The Distal Limb Anatomy Horse

distal limb anatomy horse

The distal limb anatomy horse is the most complex part of the equine hoof and therefore one of the most important in terms of structural integrity, mobility and gaits. There are many things that can go wrong in the equine distal limb which can have a profound impact on the health, performance and life of the animal. This is why it is so important to understand and know the anatomy of this area of the foot. This article will discuss the various structures and their function. It will also cover the tendons and ligaments that are associated with the digits.

The digits of the horse are unique among all animals in that they have four complete digits rather than two as seen in other mammals and primates. This allows for a more versatile and powerful gait that can be utilized by the horse. However, this is not without its disadvantages. The digits are more likely to develop deformities and are more susceptible to stress fractures.

Despite this, the digits have the ability to perform a number of useful movements, including the diagonal limb swing (DILS), which is required for the trot and canter. In order to perform these movements, the digits are supported by the collateral ligaments of the fetlock and pastern. These ligaments are attached to the fetlock and pastern bones respectively and provide medial and lateral support.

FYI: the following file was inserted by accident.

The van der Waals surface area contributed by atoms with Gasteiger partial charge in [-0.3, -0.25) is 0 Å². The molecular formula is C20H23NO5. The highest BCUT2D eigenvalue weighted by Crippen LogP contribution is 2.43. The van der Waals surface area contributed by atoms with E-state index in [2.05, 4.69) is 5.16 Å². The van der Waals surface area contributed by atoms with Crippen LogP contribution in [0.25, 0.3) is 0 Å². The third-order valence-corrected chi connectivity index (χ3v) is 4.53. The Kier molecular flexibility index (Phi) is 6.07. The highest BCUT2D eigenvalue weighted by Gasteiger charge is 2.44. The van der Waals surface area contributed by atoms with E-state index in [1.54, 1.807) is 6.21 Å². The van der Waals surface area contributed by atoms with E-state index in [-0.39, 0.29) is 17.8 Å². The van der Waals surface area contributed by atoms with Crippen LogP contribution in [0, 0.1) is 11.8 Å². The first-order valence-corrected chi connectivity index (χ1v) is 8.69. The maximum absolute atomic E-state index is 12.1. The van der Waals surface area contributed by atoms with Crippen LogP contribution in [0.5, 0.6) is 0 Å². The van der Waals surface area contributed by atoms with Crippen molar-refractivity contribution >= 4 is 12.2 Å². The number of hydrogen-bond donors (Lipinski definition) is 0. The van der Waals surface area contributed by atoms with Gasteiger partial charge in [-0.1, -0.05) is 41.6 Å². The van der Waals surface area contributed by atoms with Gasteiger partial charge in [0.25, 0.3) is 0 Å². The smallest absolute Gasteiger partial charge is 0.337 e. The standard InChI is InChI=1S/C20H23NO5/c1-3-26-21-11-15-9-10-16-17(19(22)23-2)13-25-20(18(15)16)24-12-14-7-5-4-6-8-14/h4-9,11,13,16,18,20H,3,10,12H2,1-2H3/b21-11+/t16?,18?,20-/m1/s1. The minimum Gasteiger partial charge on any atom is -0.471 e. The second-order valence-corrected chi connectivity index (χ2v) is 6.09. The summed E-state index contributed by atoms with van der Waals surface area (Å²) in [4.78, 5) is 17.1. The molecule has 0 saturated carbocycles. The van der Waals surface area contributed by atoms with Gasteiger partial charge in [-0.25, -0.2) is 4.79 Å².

These ligaments are essentially thick bands of connective tissue that connect the phalanges together. These ligaments are essential for the stability of the joints and in maintaining limb balance. They are also responsible for allowing movement of the hoof and forelimb within the foot.

There are a number of ligaments that are involved in the articulation of the digits and frog. These include the suspensory ligament, the palmar (intersesamoidean) ligament and the straight and oblique sesamoidean ligaments. Fig 3-24 shows the left forelimb of a horse in palmar view. The superficial and deep digital flexor tendons have been removed to expose the tendons of insertion. This also reveals the navicular bone and the navicular bursa. The navicular bone is a highly stressed structure and may show signs of remodelling on radiographs.

The navicular bone is also a source of pain for horses as it can become lame due to stress. Fortunately, there are a number of ways to treat this issue. One way is to use a navicular bone block. This helps to reduce the pressure on the navicular bone and alleviates the pain. Another way is to apply a topical navicular pad. This can be purchased at most equine stores and is a cost-effective way to help relieve the pain of navicular syndrome in horses. Another option is to have the navicular bones remodelled surgically. This is a more costly option but can be very successful in relieving the pain of navicular syndrome in many horses. This procedure can be performed by a veterinarian.